The US government and intelligence agencies have denied that the NSA knew about and exploited the Heartbleed security hole to overcome encryption software and gather private information.
The denials follow a report from Bloomberg, citing two well-placed unnamed sources, that the NSA was aware of the bug for two years, and used it to gather passwords and other information in hacking operations.
"Reports that NSA or any other part of the government were aware of the so-called Heartbleed vulnerability before April 2014 are wrong," the White House National Security Council spokeswoman, Caitlin Hayden, said in a statement. "This administration takes seriously its responsibility to help maintain an open, interoperable, secure and reliable internet."
The discovery of the bug prompted the Department of Homeland Security to advise businesses to check their servers to see if encryption software called OpenSSL was being used, which has glitches that can be exploited by the bug for email passwords and other private information.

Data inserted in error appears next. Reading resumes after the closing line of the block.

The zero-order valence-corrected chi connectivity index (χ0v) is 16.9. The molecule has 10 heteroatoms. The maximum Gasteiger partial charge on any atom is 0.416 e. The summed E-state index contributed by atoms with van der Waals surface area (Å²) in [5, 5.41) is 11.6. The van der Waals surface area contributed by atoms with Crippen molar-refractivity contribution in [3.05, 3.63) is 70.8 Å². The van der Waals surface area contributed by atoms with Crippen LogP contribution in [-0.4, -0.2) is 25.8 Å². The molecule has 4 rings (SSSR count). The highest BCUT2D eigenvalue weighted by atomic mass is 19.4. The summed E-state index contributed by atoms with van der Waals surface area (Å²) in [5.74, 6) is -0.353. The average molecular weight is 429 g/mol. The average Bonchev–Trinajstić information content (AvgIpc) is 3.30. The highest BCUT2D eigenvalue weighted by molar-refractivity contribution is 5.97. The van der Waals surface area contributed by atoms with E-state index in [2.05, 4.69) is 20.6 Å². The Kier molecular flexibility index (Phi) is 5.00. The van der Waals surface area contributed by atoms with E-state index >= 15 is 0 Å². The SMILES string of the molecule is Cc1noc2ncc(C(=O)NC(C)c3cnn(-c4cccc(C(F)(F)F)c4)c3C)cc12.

It is used by companies including Yahoo, Facebook and Google.
An NSA spokeswoman, Vanee Vines, said in a separate statement: "NSA was not aware of the recently identified vulnerability in OpenSSL, the so-called Heartbleed vulnerability, until it was made public in a private-sector cybersecurity report."